Report highlights include:

  • L&D has a permanent seat in the C-suite, and their role is evolving, with upskilling and reskilling as the top priority
    1. 63% of L&D pros globally agree that L&D has a seat at the executive table, up from 24% in March 2020.
    2. With the projected permanent seat for L&D in the c-suite in 2021 (per 66% of L&D pros up from 24% in March), the top of mind priorities in rank order are: upskilling and reskilling (59%), leadership and management (53%), and virtual onboarding (33%). 
    3. Nearly two-thirds (64%) of L&D pros globally — and nearly three-quarters (73%) in North America — report that their executives have made Diversity & Inclusion (D&I) programs a priority.
    4. 51%  of L&D pros say that internal mobility is more of a priority now than before COVID-19, with employees at companies with high internal mobility staying almost 2x longer. Since COVID-19, internal hires make up a greater share of all hires.
  • Resilience and digital fluency are the power skills needed in 2021

    1. When we asked L&D pros globally to share which skills were most important to be successful in the new world of work, we gave them many options to choose from — from time management to communication across remote teams. The results that came back were loud and clear: resilience landed the number one slot, and digital fluency came in second in every country we surveyed.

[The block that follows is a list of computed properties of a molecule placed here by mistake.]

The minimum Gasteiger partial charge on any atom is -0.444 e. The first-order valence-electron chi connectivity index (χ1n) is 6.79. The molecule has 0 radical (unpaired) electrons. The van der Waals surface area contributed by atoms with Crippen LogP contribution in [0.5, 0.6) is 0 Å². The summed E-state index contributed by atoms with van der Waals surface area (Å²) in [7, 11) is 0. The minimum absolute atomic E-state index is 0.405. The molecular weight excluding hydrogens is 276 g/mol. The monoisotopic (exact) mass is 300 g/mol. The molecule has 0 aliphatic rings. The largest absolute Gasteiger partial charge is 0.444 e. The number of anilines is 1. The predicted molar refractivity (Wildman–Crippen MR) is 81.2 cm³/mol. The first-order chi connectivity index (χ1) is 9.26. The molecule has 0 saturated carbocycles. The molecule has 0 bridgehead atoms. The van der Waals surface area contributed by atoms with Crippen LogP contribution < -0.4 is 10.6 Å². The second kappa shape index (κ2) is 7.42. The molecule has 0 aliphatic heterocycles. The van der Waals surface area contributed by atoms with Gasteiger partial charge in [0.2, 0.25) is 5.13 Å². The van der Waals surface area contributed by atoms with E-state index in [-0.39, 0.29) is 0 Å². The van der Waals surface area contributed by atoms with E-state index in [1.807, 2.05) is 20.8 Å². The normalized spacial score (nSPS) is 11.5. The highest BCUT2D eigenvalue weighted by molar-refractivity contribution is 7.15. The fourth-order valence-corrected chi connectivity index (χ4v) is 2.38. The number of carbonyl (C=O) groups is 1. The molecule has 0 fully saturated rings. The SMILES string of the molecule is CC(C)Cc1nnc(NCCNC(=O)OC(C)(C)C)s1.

2. Nearly two-thirds (60%) of learners agree that learning makes them more adaptable.

  • Gen Z is learning more than ever to advance their careers
    1. 69% of Gen Z learners reported that they are making more time to learn, and our platform data shows Gen Z learners watched 50% more hours per learner of learning content in 2020 vs. 2019
    2. 76% of Gen Z learners believe that learning is the key to a successful career. They want to learn new skills to uplevel their performance (83%), and explore topics that they’re curious about (73%). These numbers ranked higher than any other generation when we asked them the same questions. 
    3. Gen Z also spends 12% more of their time on LinkedIn Learning building their hard skills when compared to the average learner
  • Community-based learning increases engagement
    1. Learners who use social features — Q&A, course shares, learning groups — watch 30x more hours of learning content than learners who don’t.
    2. 91% of L&D pros globally agree that teams that learn new skills together are more successful

We hope these insights will help L&D teams build programs around skills that will inspire executives and employees  to co-create a culture of learning that rewards existing employee skills, and fosters their development of new, high-demand skills.


We surveyed 1,260 L&D Professionals and 814 Learners in November 2020 in English, French, and German. The full list of countries we surveyed include: US, UK, India, Canada, Australia, Germany, Singapore, Ireland, Netherlands, New Zealand, France, Sweden, Belgium, Finland, Hong Kong, Denmark, Norway, Luxembourg, Iceland, Cambodia, Indonesia, Philippines, Malaysia, Myanmar, Thailand, Austria, and Switzerland. We also surveyed 3,080 people managers in English who self-identified as having direct reports globally in November and December 2020.